My First Moustache @ 229


After traipsing around Great Portland Street, passing many lively pubs and some great street performers, I found where I was supposed to be, the venue, 229.

The entrance was a tunnel that slopes into the ground below pavement level —  a sub-pavement grotto. This portal was guarded by a tall man swaddled in a thick black coat and beanie hat. Our encounter was reflective of that between the ugly troll and the smallest billy goat in the tale of the of the three billy goats gruff. “Can I see some ID?” he growled, doesn’t he know WHO I AM? As an almost automatic response, I handed him my dishevelled passport and went on my merry way. After all, the grass is greener on the other side.

A wall of heat enveloped me as I trotted down the stairs into the unknown. My friend Elli, who was putting on the event pulled me towards her magnetically for a unious embrace. My free ticket in. It’s not what you know, it’s who you know — by the way…

The venue was dark, as you would expect, you know, being underground.

One side of the room was padded back to back with brown, ramshackle couches with a coffee table between each — water stains apparently being part of the interior design. The other side sported a bar supplying heavily overpriced lager (£4.50 for a pint of Carlsberg I’ll have you know). It’ll be a tap water for me thank you, sir.

A low standing stage is slotted in the top corner of the room next to the entrance, so when you arrive your eardrums are instantly scorched with fiery blasts from the speakers. Convenience is great, I didn’t want functioning ears anyway. It’s great banter having to say “What?” about five times after someone speaks.

Fast forward about two hours from my arrival and I’m two drinks in (a rum and coke and a pint of Carlsberg, IF YOU MUST KNOW). My First Moustache (MFM) are finding their feet on the shallow stage.

Some space had opened up between them. The stage was not as cramped as it was since I last saw them, in fact it looks rather empty. This could partially be explained by the fact that the stage I last saw them on was going on microscopic, but it was apparent that members were missing. Two members are gone, and only one has been replaced. You know what they say, if they’re slowing you down, cut them off. Or in the case of MFM, let them fly away to Amsterdam to go and study art.

I can’t think of the words to describe them. MFM are Jack’s racing pulse. MFM create a rampage. They perfectly capture the essence of a stampede of elephants being preyed on. Their sound is utterly outrageous. My eardrums were blown away— hello permanent tinnitus. I stood on a table to try and escape the ruckus happening below me as ‘lads’ lads’ bombed and darted around the room smashing into each other like a group of juggernauts and rhinoceroses.  

Despite being experts of exhilarating, face-melting guitar riffs and complex drum rhythms, I would say that MFM are quite the musical chameleons. Their setlist leaps from hardcore to something along the wavelength of dream pop and I simply could not keep up with it. One minute I wanted to punch everyone in the neck, the next I just wanted a good cuddle and chocolate covered strawberries.

Once their had finished their set (I don’t know how they knew they were finished as they had no setlist), the crowd roared for more. A little peer pressure never hurt anyone, and they succumbed. Having run out of songs to play, they opted for a very jazz, improv, “jam” type thing. For me, this made it clear who wears the trousers and what the state of the inter-band relations are. I almost felt bad for the new guitarist who was utterly excluded from this three-way bonding session between the lead singer, drummer and bassist. He just stood there awkwardly trying not to make it obvious that he had no idea what was going on, but this was pretty clear. He almost melted into the background. To be honest about it, that was probably the best for him as their little “jam” was nothing to boast about. It was long boring and repetitive.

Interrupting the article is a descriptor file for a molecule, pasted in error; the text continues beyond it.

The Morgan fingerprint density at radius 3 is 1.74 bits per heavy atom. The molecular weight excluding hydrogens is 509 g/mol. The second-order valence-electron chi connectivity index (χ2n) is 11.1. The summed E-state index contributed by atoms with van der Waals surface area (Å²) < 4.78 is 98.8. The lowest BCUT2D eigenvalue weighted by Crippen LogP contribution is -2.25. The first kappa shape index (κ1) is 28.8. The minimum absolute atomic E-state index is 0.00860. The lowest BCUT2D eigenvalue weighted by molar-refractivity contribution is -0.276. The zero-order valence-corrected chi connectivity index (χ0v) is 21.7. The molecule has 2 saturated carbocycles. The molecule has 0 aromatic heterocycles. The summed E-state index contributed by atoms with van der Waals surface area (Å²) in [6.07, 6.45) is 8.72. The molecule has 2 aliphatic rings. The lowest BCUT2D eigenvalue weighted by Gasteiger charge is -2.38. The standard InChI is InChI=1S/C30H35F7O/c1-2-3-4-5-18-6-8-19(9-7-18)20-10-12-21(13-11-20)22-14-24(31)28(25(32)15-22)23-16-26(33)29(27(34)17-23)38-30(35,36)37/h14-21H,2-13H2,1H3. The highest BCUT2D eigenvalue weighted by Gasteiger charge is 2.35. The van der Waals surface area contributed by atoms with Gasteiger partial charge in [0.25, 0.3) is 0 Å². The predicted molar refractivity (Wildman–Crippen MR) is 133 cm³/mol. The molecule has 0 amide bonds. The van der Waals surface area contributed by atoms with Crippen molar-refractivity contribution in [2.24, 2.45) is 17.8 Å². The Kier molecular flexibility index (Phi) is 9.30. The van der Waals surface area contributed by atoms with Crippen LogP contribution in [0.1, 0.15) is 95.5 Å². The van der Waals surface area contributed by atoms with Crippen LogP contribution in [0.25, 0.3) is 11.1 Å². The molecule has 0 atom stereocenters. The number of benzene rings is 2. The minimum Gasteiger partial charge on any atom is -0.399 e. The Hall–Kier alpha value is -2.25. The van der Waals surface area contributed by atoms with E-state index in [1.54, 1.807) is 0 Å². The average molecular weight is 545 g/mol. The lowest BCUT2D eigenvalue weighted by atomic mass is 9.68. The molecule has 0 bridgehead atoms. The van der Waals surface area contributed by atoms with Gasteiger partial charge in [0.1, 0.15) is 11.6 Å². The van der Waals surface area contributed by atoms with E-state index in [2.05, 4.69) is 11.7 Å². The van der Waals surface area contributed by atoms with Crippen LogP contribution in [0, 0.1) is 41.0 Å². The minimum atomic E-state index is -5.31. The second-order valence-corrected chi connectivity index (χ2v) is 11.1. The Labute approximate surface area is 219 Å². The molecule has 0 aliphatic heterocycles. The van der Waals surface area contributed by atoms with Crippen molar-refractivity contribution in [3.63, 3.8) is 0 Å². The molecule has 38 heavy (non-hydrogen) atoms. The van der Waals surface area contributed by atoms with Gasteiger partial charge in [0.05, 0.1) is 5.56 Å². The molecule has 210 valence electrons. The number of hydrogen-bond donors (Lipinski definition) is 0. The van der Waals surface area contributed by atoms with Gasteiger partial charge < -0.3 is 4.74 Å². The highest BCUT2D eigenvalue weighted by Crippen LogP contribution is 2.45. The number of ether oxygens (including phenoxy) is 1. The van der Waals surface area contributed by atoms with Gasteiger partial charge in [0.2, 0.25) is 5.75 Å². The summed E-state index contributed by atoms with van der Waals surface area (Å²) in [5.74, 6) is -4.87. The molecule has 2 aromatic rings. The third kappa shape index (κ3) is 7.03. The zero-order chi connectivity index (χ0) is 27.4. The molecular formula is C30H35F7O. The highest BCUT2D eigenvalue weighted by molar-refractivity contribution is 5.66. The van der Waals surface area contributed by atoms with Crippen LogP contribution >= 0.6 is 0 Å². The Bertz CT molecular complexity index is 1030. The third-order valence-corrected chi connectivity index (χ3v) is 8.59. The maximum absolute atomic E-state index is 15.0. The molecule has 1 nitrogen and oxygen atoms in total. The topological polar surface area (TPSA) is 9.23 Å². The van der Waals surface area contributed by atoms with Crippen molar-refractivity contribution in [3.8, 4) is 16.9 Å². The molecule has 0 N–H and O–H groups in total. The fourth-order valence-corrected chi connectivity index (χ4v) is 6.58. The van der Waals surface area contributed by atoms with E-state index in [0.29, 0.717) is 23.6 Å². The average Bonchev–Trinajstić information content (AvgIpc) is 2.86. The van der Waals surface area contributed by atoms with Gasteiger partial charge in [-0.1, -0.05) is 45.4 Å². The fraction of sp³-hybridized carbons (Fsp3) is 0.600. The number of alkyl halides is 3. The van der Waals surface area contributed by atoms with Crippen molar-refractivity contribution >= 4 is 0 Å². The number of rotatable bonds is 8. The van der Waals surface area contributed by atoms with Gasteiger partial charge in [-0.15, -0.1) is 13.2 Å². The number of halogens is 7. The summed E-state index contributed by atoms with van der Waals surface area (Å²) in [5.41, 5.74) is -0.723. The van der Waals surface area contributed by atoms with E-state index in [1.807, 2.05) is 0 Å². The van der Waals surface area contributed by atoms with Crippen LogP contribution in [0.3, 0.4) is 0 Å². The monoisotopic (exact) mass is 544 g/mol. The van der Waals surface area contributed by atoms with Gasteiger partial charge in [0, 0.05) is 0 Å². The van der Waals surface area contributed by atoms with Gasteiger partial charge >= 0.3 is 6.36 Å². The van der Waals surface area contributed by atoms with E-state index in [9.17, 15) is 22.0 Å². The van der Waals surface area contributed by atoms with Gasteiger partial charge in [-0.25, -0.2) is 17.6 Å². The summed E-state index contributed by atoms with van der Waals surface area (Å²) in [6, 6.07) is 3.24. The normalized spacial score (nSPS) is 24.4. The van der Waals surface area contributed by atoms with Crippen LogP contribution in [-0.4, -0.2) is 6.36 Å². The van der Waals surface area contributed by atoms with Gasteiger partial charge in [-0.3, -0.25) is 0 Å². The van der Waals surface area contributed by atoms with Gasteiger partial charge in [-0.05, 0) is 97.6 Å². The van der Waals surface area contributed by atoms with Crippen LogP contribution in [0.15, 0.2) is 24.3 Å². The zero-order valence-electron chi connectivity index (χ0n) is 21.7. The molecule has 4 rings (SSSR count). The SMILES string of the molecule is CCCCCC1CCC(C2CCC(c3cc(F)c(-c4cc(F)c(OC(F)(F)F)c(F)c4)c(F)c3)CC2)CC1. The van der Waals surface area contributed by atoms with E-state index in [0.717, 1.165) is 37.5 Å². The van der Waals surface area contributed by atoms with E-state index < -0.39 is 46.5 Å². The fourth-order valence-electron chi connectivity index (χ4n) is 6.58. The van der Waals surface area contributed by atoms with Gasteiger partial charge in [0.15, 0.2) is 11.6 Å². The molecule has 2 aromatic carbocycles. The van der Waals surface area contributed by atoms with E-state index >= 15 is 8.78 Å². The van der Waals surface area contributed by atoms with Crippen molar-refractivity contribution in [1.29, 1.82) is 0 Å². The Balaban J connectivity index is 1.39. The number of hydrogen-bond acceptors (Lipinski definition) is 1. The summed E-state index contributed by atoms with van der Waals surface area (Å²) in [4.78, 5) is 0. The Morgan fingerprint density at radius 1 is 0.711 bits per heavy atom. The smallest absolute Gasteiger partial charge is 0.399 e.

It was nice to see them smile were nice though.

What ever happened to….all of the record stores?


I was stood awkwardly outside 53 Rupert Street in Soho. Maybe 30 years ago, I wouldn’t have looked quite so strange donning my bulky, black Sony headphones and an unironed Rolling Stones t-shirt. But here I am in 2018, gawking through the glossy windows of the pint-sized Italian restaurant that calls itself ‘Mister Lasagna’.

Rupert Street is an offshoot of Berwick Street. And Berwick Street used to be famous for its abundance of record stores. And ‘Mister Lasagna’ used to be a record store called Cheapo Cheapo.

According to my sources, Cheapo Cheapo used to be the place to be — a something for everyone, “I’ll give you the lot for a tenner”, sink your teeth into this record kind of shop. Alas, the only thing you’ll be sinking your teeth into at 53 Rupert Street nowadays is a hearty, layered, Italian pasta dish with an icy pint of Peroni to wash it all down.

The air is different in Soho today…quite literally. Berwick Street is bulky, stuffed wall-to wall with street food market stalls, each sizzling intensely with the scent of different parts of the globe, inflicting a frenzy on the nose and mouth-watering mayhem on the tongue. Berwick Street once was a parade brimming toe-to-toe with record stores (and as I envisage it, discs of vinyl flying everywhere). But the reality is, things aren’t as they used to be. Like the great David Bowie once said, “Turn and face the strange ch-ch-changes”. Where there once was 16 record stores has now turned into 4.

Unfortunately, like Cheapo Cheapo, this is the tragic fate of many of Soho’s record stores. How is it that during this time of vinyl record renaissance so many record stores are floundering? What is it that the record stores that are still standing (maybe only on one leg) are doing to stop from toppling over into the pit of nothingness that so many other stores have fallen into?

Standing boldly amongst the fallen, one of the three musketeers of Berwick Street is Sister Ray Records.